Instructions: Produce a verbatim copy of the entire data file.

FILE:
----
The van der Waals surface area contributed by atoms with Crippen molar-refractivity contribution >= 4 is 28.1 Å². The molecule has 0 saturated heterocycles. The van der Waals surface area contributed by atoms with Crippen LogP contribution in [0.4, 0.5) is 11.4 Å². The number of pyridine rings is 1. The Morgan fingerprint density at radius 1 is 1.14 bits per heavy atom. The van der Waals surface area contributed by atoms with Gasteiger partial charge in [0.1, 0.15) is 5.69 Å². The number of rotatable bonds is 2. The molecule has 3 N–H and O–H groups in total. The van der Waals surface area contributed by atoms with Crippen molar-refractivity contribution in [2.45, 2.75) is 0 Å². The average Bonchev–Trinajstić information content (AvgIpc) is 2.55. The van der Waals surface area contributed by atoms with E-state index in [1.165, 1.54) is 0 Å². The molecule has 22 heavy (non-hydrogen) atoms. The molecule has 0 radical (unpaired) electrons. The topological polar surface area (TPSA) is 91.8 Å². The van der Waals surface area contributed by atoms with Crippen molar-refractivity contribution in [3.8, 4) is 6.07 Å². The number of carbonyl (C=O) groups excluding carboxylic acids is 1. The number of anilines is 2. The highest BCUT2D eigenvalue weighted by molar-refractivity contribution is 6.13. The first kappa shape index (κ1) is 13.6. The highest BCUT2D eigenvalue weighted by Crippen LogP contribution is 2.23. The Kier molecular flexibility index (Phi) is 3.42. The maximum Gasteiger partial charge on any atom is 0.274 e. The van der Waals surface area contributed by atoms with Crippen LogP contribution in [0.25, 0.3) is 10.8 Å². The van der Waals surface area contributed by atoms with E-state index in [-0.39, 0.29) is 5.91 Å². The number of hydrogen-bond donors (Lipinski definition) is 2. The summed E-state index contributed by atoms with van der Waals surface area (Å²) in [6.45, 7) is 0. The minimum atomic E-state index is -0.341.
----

The van der Waals surface area contributed by atoms with Crippen molar-refractivity contribution >= 4 is 28.1 Å². The molecule has 0 saturated heterocycles. The van der Waals surface area contributed by atoms with Crippen LogP contribution in [0.4, 0.5) is 11.4 Å². The number of pyridine rings is 1. The Morgan fingerprint density at radius 1 is 1.14 bits per heavy atom. The van der Waals surface area contributed by atoms with Gasteiger partial charge in [0.1, 0.15) is 5.69 Å². The number of rotatable bonds is 2. The molecule has 3 N–H and O–H groups in total. The van der Waals surface area contributed by atoms with Crippen molar-refractivity contribution in [2.45, 2.75) is 0 Å². The average Bonchev–Trinajstić information content (AvgIpc) is 2.55. The van der Waals surface area contributed by atoms with E-state index in [1.165, 1.54) is 0 Å². The molecule has 22 heavy (non-hydrogen) atoms. The molecule has 0 radical (unpaired) electrons. The topological polar surface area (TPSA) is 91.8 Å². The van der Waals surface area contributed by atoms with Crippen molar-refractivity contribution in [3.8, 4) is 6.07 Å². The number of carbonyl (C=O) groups excluding carboxylic acids is 1. The number of anilines is 2. The highest BCUT2D eigenvalue weighted by molar-refractivity contribution is 6.13. The first kappa shape index (κ1) is 13.6. The highest BCUT2D eigenvalue weighted by Crippen LogP contribution is 2.23. The Kier molecular flexibility index (Phi) is 3.42. The maximum Gasteiger partial charge on any atom is 0.274 e. The van der Waals surface area contributed by atoms with Crippen LogP contribution in [0.25, 0.3) is 10.8 Å². The van der Waals surface area contributed by atoms with E-state index in [-0.39, 0.29) is 5.91 Å². The number of hydrogen-bond donors (Lipinski definition) is 2. The summed E-state index contributed by atoms with van der Waals surface area (Å²) in [6.45, 7) is 0. The minimum atomic E-state index is -0.341.